Teaching council and class limits now law

24th July 1998 at 01:00
The Government's vision for education has at last become a reality. Frances Rafferty looks back over its rocky ride through Parliament.

IT HAS TAKEN 258 hours, with more than 60 Parliamentary sittings, to put Labour's education vision on the statute book this week.

The School Standards and Framework Bill, and the Teaching and Higher Education Bill are both now Acts - completed in time for ministers and civil servants to enjoy their summer break.

Most of the drama took place in the House of Lords, with the peers inflicting the biggest defeat on a Government since 1913, on the so-called Scottish anomaly in the higher education Bill.

The Government then had to watch its legislation - introducing tuition fees and establishing a General Teaching Council - ping pong back and forth between the two chambers four times - another record. Finally a compromise was reached.

The troubled journey through the Lords also saw a last-minute climbdown by the Liberal Democrats who were set to force extra sessions on the higher education Bill. This led to rumours that high-level Government pressure had been put on Lib-Dem leader Paddy Ashdown.

And the drama did not end there. Lord Russell, accused by Labour whip Lord Whitty of "posing" as the students' friend, evoked, and won, a vote on Asperity of Speech, the equivalent to being read the Parliamentary Riot Act dating from Charles I's reign.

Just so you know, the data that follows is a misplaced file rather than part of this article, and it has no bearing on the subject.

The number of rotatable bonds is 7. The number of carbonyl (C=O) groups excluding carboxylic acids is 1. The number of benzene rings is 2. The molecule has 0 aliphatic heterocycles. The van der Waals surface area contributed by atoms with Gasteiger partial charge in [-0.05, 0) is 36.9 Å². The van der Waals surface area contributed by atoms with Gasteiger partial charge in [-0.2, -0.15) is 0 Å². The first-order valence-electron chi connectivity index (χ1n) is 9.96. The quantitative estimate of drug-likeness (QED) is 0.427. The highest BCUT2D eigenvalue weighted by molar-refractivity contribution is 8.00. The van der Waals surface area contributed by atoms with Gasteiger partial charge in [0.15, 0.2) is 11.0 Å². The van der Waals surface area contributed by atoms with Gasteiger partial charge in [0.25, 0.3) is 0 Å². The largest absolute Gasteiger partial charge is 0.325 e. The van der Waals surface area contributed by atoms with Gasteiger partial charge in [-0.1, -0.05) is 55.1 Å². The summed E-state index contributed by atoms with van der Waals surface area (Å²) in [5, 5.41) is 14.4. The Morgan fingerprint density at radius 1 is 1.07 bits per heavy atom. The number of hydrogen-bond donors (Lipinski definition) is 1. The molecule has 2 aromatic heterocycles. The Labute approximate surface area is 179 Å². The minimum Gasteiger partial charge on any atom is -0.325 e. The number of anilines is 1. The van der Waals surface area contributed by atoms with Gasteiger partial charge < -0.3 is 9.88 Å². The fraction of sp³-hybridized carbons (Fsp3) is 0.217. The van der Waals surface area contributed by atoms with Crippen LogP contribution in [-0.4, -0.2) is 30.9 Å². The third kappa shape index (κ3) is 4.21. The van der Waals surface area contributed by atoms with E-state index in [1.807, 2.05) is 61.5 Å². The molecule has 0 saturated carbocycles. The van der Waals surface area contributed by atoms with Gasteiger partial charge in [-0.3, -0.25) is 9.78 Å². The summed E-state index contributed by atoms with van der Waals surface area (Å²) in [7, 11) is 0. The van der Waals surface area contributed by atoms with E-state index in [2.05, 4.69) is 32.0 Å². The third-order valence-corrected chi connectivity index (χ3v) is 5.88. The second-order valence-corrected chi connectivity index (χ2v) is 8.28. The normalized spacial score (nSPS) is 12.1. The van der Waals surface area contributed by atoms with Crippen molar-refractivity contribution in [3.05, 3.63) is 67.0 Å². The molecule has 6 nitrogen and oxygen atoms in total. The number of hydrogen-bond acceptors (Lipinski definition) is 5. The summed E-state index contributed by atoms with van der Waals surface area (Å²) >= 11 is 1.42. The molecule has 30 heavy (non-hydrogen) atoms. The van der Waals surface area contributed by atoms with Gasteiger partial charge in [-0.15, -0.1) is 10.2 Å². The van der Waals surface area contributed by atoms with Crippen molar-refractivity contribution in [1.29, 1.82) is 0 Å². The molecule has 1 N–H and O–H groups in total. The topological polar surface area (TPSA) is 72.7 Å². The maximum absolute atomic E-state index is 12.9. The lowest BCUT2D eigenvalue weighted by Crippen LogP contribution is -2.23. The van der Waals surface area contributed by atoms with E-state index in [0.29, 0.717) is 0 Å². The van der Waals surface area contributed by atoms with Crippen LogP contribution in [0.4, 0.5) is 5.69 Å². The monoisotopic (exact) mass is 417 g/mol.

Lord Whitty was then subjected by the clerk - who deserved an Oscar for keeping a straight face - to a 17th-century-style ticking-off.

The General Teaching Council is now a very different beast from the one originally set out in the higher education Bill. Amendments have given it a majority of serving teachers, and powers to strike off teachers for professional misconduct or incompetence, with the Education Secretary retaining powers on child protection.

The School Standards and Framework Bill, with its 145 clauses and 32 schedules, received 750 amendments, but enjoyed a less controversial passage. It remains largely the same but now stipulates a class size limit of 30 for infants, and abolishes corporal punishment in the few private schools still interested in the practice (thanks to a Liberal Democrat amendment).

It also sets in statute a code of practice for local education authorities and adds details about the parental ballots that could abolish grammar schools.

The Lords managed to wrest one concession - parish councils (or other minority authorities) will still be able to nominate school governors. The lobby from the shires on this issue proved the most vociferous.

This legislation abolishes grant-maintained schools and sets up three new categories: community, aided and foundation. The former GM schools will now decide which category to go for in September 1999, and a year later other schools will be able to choose.

Phil Willis, Liberal Democrat education spokesman, believes the Act, which establishes education action zones as the Government's test beds for the school system of the next century, questions the future of local education authorities as we know them. "It will place huge tensions on the relationship between schools and LEAs," he said.

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